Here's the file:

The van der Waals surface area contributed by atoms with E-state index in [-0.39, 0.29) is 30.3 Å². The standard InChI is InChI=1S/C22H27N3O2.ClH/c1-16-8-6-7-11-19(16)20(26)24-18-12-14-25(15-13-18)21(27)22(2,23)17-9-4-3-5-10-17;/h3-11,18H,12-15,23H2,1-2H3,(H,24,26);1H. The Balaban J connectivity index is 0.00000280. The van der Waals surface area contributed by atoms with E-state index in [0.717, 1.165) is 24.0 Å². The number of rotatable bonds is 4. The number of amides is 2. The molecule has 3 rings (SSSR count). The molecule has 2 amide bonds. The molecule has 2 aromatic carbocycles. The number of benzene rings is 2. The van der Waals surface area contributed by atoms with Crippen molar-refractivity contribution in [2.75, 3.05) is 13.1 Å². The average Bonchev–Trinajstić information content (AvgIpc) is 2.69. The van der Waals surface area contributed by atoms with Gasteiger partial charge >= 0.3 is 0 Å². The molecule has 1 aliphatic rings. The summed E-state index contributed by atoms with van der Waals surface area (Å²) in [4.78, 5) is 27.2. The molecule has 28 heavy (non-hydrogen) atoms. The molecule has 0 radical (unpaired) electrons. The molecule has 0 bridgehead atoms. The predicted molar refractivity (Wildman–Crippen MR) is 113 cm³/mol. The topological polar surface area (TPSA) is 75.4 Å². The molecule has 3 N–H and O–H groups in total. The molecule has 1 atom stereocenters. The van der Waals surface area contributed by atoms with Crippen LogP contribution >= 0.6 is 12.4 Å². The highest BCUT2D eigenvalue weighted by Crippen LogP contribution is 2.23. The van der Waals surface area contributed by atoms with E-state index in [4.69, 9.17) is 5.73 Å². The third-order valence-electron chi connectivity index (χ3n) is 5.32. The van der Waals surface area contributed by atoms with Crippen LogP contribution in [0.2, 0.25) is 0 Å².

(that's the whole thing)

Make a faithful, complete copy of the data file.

The van der Waals surface area contributed by atoms with E-state index in [-0.39, 0.29) is 30.3 Å². The standard InChI is InChI=1S/C22H27N3O2.ClH/c1-16-8-6-7-11-19(16)20(26)24-18-12-14-25(15-13-18)21(27)22(2,23)17-9-4-3-5-10-17;/h3-11,18H,12-15,23H2,1-2H3,(H,24,26);1H. The Balaban J connectivity index is 0.00000280. The van der Waals surface area contributed by atoms with E-state index in [0.717, 1.165) is 24.0 Å². The number of rotatable bonds is 4. The number of amides is 2. The molecule has 3 rings (SSSR count). The molecule has 2 amide bonds. The molecule has 2 aromatic carbocycles. The number of benzene rings is 2. The van der Waals surface area contributed by atoms with Crippen molar-refractivity contribution in [2.75, 3.05) is 13.1 Å². The average Bonchev–Trinajstić information content (AvgIpc) is 2.69. The van der Waals surface area contributed by atoms with Gasteiger partial charge >= 0.3 is 0 Å². The molecule has 1 aliphatic rings. The summed E-state index contributed by atoms with van der Waals surface area (Å²) in [4.78, 5) is 27.2. The molecule has 28 heavy (non-hydrogen) atoms. The molecule has 0 radical (unpaired) electrons. The molecule has 0 bridgehead atoms. The predicted molar refractivity (Wildman–Crippen MR) is 113 cm³/mol. The topological polar surface area (TPSA) is 75.4 Å². The molecule has 3 N–H and O–H groups in total. The molecule has 1 atom stereocenters. The van der Waals surface area contributed by atoms with Crippen LogP contribution >= 0.6 is 12.4 Å². The highest BCUT2D eigenvalue weighted by Crippen LogP contribution is 2.23. The van der Waals surface area contributed by atoms with E-state index in [4.69, 9.17) is 5.73 Å². The third-order valence-electron chi connectivity index (χ3n) is 5.32. The van der Waals surface area contributed by atoms with Crippen LogP contribution in [0.2, 0.25) is 0 Å².